Hygieia is related to Asclepius, the Greek god of medicine
Hygieia is related to Asclepius, the Greek god of medicine. He is the son of Apollo, the Olympian god. Hygieia is often called the daughter of Asclepius and his wife Epione. Hygieia and her four sisters performed one aspect of Apollo art: Hygieia (health, cleanliness and hygiene), a panacea, Iaso, Aceso, and Aglaia (beauty, splendor, glory, magnificence and decoration). Hygieia’s worship is closely related to Asclepius’ worship. Although Asclepios is more directly related to treatment, she is related to preventing disease and keeping healthy. In the 2nd century AD, the famous traveler Pausanias provided a narrative based on what he saw and heard in Greece. In his encyclopedia “Description of Greece”, which was written about 160-174 AD, Pausanias described the statues where he met Asclepius and Hygieia in Tegea. In addition to the statues representing these two figures, the combination of hygiene in the worship of Asclepios can also be seen in the medical images on many ancient Greek and Roman coins. The close relationship between Hygieia and Asclepius shows that she plays an important role in the worship of Asclepius. Have a look at this Hygieia bronze statue.
Hygieia bronze statue
The main temples of Hygieia are located in Epidaurus…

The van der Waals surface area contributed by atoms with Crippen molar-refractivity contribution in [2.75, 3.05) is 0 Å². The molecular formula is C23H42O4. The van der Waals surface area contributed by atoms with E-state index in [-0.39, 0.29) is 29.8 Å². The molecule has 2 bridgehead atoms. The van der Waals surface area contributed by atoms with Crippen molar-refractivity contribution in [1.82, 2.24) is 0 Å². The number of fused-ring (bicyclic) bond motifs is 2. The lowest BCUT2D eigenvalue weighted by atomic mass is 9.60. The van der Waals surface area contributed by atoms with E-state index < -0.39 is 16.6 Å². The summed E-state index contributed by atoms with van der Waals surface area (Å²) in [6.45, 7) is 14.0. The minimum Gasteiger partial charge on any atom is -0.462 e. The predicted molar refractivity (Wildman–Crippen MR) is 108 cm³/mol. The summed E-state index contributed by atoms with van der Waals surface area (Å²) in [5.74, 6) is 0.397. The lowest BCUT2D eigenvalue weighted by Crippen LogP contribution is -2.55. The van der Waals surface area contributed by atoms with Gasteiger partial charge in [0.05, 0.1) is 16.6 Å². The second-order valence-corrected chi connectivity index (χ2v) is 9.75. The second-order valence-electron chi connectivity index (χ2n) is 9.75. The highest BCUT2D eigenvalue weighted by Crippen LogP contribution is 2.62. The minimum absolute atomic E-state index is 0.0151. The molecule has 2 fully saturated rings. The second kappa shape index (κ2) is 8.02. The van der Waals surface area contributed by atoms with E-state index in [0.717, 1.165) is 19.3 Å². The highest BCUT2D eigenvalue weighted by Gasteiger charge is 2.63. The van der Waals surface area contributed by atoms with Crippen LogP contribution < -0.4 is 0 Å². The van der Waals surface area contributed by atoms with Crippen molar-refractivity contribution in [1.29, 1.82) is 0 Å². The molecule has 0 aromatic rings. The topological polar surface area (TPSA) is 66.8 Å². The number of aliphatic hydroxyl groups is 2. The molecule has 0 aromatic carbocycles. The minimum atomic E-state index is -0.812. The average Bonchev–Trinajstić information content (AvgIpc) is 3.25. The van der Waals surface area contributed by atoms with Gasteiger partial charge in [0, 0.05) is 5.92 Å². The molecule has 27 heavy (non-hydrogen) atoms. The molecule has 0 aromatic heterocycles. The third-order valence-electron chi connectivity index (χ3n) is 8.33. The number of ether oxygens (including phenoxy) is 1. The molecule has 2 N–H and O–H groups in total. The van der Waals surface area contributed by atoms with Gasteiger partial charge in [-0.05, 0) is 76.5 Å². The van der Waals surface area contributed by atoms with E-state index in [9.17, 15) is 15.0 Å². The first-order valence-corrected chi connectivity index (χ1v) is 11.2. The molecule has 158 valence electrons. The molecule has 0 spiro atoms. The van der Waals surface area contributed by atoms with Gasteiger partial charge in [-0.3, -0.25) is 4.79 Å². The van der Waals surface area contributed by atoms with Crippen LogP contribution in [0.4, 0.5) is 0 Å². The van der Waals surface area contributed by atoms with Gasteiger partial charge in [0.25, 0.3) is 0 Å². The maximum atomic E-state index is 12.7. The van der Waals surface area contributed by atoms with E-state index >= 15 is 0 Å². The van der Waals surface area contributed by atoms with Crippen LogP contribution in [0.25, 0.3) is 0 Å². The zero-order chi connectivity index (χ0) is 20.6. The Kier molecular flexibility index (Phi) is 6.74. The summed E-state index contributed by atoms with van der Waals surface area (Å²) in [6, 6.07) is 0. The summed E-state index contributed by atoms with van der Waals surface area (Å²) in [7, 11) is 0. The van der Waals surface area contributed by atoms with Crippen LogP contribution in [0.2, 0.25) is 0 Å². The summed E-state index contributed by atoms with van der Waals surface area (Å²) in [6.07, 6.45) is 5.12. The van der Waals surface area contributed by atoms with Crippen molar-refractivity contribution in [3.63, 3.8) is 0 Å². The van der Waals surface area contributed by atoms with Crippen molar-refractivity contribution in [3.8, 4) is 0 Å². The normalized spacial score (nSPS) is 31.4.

The main temples of Hygieia are located in Epidaurus, Corinth, Cos and Pergamon. In the Asclepeion of Titane. Greek historian Pausanias commented that the statue of Hygieia was covered with women’s hair and Babylonian clothes. After the devastating plague in Athens, and after the Roman plague in 293 BC. It was not until the Delphi oracle recognized her as an independent goddess that the worship of the god of health began to spread. Ariphron, a poet from the Greek city state of Sicyon, wrote a famous hymn in the 4th century BC to celebrate Hygieia. The Hygieia bronze statue was created by Scopas, Bryaxis and Timotheus, but there is no clear description of what they look like. In the surviving depictions, she is often depicted as a young woman who is feeding a serpent wrapped around her, or drinking from a jar she carries with her. These attributes were later adopted by the Gaul Roman healing goddess Silona. Hygieia was modified by the Romans as Valetudo, the goddess of personal health. There are some arguments about whether Hygieia can also be equated with the Roman social welfare goddess Salus. However, this has not been fully confirmed… Aongking also has more Greek sculptures besides this Hygieia bronze statue. Welcome to contact Aongking.
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